Mo Williams shot much better, but that comes from playing alongside LeBron James, and he averaged less than half the assists Calderon did. Of course, since LeBron is a better passer than Mo Williams will ever be, that’s okay. Williams is basically playing the SG position on a team with two of them.
I’ve also heard the ridiculous notion that Detroit PG Rodney Stuckey is a better player than Calderon. This, I’m guessing, coming from fans who rarely get to see Stuckey, who had a very disappointing season, shooting poorly and forgetting to pass the ball to his teammates. In more than 30 mpg, this “point guard” averaged less than 5 apg. That’s like being 7 feet and not being able to average 6 rpg. Oh, wait…
The biggest complaint I’ve heard about Calderon, on the offense end, is that he doesn’t take enough risks and won’t run the fast break. As for running the fast break, I’ve seen Calderon run many fast breaks, so I know that’s not true. The fact that the Raptors didn’t run much can’t be blamed on Calderon, though. For a team to get out and run, they need either stops on the defensive end or rebounds. Considering that the Raptors are near the bottom in both categories, is it any wonder the Raptors didn’t run much? Hard to blame Calderon for that. When his hamstring healed and Marion started to find his place, the Raptors scored a lot more.
Besides, taking more risks and running more isn’t necessarily going to make Calderon a better PG. It’s not as if teams that run more win more. In fact, the ability to run the half court offense if going to get you more wins. Another player who was criticized for not taking enough chances and and for running a half court oriented team made it to the Hall of Fame doing it.
Now, Jose Calderon is certainly not in the same class as John Stockton, but they are similar players. Both came into the league with questionable shots, but ended up being high percentage shooters from the field and from behind the three point line. Both had/have high assist numbers with low turnovers. Both played conservatively, but could/can run if it was called for. Both were/are gritty, tough players that would never back down, belying their appearance.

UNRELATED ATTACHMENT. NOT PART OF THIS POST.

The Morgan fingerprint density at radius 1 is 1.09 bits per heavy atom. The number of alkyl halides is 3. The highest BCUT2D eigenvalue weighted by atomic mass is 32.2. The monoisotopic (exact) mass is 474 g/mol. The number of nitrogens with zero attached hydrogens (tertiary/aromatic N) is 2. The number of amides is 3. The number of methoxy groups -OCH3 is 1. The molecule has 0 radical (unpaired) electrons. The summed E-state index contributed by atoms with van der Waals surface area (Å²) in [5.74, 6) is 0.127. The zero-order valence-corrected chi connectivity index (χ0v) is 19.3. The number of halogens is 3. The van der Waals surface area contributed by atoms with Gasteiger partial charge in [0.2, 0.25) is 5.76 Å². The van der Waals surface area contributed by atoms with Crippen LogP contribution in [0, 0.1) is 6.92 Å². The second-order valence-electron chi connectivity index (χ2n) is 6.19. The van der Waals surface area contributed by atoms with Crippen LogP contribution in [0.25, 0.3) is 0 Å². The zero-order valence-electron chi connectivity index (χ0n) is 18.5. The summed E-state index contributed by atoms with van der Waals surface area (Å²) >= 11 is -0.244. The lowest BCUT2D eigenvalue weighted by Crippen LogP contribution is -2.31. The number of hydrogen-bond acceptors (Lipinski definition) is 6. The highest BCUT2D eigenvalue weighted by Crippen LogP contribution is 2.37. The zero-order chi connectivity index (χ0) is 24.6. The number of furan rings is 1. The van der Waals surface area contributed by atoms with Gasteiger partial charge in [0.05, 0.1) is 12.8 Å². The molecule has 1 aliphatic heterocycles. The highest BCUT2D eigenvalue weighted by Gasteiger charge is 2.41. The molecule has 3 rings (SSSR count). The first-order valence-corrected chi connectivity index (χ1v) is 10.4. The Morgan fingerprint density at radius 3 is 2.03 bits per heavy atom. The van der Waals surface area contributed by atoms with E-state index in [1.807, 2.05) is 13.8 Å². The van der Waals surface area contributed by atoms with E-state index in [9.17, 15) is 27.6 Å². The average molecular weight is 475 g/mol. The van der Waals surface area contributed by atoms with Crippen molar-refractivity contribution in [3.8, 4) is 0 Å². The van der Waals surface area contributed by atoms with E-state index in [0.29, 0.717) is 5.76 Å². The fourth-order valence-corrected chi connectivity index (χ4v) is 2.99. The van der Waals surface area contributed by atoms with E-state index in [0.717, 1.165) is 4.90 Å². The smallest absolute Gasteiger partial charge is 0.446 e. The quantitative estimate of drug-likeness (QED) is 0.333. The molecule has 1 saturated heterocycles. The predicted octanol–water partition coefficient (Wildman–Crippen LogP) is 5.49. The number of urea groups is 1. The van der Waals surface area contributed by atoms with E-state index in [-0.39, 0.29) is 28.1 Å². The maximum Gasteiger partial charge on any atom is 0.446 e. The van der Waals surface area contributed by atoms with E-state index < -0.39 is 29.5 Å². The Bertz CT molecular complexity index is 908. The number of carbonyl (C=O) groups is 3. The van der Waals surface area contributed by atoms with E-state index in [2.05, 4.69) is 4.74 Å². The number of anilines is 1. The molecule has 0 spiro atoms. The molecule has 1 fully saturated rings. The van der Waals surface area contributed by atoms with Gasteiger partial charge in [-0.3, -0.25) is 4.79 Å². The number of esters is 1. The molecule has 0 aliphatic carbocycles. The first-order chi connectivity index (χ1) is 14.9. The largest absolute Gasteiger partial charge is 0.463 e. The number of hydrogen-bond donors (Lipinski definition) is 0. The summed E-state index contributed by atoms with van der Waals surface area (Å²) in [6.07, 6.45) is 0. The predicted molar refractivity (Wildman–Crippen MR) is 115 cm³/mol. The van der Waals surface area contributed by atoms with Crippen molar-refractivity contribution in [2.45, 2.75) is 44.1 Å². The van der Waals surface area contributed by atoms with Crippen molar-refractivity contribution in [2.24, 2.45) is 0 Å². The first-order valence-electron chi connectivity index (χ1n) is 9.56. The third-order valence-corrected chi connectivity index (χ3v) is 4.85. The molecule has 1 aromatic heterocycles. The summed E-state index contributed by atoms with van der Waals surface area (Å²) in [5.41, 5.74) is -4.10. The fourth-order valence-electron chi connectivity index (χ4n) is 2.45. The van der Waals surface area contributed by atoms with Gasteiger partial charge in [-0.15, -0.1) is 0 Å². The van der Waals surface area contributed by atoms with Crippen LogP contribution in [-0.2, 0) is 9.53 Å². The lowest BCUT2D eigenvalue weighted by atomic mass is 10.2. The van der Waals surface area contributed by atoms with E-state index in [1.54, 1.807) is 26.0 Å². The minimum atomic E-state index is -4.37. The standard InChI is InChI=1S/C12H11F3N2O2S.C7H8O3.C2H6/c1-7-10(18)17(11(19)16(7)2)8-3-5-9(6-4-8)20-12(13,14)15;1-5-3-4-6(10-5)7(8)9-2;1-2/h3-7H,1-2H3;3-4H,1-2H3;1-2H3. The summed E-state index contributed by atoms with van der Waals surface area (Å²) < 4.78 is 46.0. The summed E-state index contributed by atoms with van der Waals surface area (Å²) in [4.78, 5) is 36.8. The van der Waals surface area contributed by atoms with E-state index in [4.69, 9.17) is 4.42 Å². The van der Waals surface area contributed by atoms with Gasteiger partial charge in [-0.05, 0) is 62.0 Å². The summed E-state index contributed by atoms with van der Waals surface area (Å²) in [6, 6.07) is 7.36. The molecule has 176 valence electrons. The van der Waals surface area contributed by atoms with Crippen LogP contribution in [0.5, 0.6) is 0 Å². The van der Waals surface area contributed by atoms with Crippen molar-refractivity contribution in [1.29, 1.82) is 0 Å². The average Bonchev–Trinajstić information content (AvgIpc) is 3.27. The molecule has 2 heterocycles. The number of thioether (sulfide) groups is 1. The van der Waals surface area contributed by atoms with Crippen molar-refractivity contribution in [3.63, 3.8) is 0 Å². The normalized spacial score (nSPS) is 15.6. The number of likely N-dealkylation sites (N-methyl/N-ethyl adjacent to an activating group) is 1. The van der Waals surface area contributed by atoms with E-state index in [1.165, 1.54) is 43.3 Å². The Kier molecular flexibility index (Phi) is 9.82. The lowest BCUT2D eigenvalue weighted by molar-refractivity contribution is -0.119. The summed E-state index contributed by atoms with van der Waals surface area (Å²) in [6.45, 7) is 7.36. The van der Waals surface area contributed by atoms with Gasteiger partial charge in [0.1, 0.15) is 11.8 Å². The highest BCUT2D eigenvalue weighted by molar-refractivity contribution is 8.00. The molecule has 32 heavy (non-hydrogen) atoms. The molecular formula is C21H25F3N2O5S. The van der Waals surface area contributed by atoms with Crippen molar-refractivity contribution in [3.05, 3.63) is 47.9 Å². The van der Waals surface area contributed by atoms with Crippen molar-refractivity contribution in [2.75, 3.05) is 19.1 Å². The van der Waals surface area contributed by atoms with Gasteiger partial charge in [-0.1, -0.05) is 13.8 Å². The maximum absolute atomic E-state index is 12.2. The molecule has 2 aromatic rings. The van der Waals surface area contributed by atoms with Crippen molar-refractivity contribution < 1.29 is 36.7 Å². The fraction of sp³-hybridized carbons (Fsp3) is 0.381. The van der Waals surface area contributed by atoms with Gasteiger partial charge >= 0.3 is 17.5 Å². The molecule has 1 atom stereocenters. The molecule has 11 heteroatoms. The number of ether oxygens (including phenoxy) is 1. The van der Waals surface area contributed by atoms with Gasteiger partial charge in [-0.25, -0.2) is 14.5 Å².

The big difference, at this point, is that Stockton was much more adept at driving the ball and was a much better defender. This is where the problems arise with Calderon, as well as with his critics.
Calderon is certainly not the defender Stockton was, but the question is, is Calderon a bad defender? Watching him last season, the majority of fans would say an resounding YES! There’s a slight problem with that fact, though. It’s not entirely accurate. No, Calderon is not a great defender, but anyone who watched him in previous years would see he’s not nearly as bad a defender as he showed last season. He’s always had a problem guarding the quicker PG’s, but that’s not a problem only with Calderon. There’s a reason Chris Paul is so dangerous. NO ONE can guard him, including Calderon.
The biggest problem Calderon had last season was not his defense, but his hamstring. As someone who has played basketball with a hamstring injury, I can verify that it’s almost impossible to play good defense with it. Good defense is played with your legs (and feet) and if you’ve got a bad hamstring, you’re already at a disadvantage. You can’t move quickly, especially laterally, and that’s exactly what you need to do to play good defense.
Now, I’m not saying that Calderon is ever going to make the All-Defensive team, but I certainly wouldn’t be surprised if he suddenly makes a massive “improvement” in that area over last season. Being healthy will do that. It should also help his drive to the basket, which also suffered last season.
And considering that Calderon has had one injury in four years in the NBA, there’s no reason at all to believe he can’t stay healthy all season long.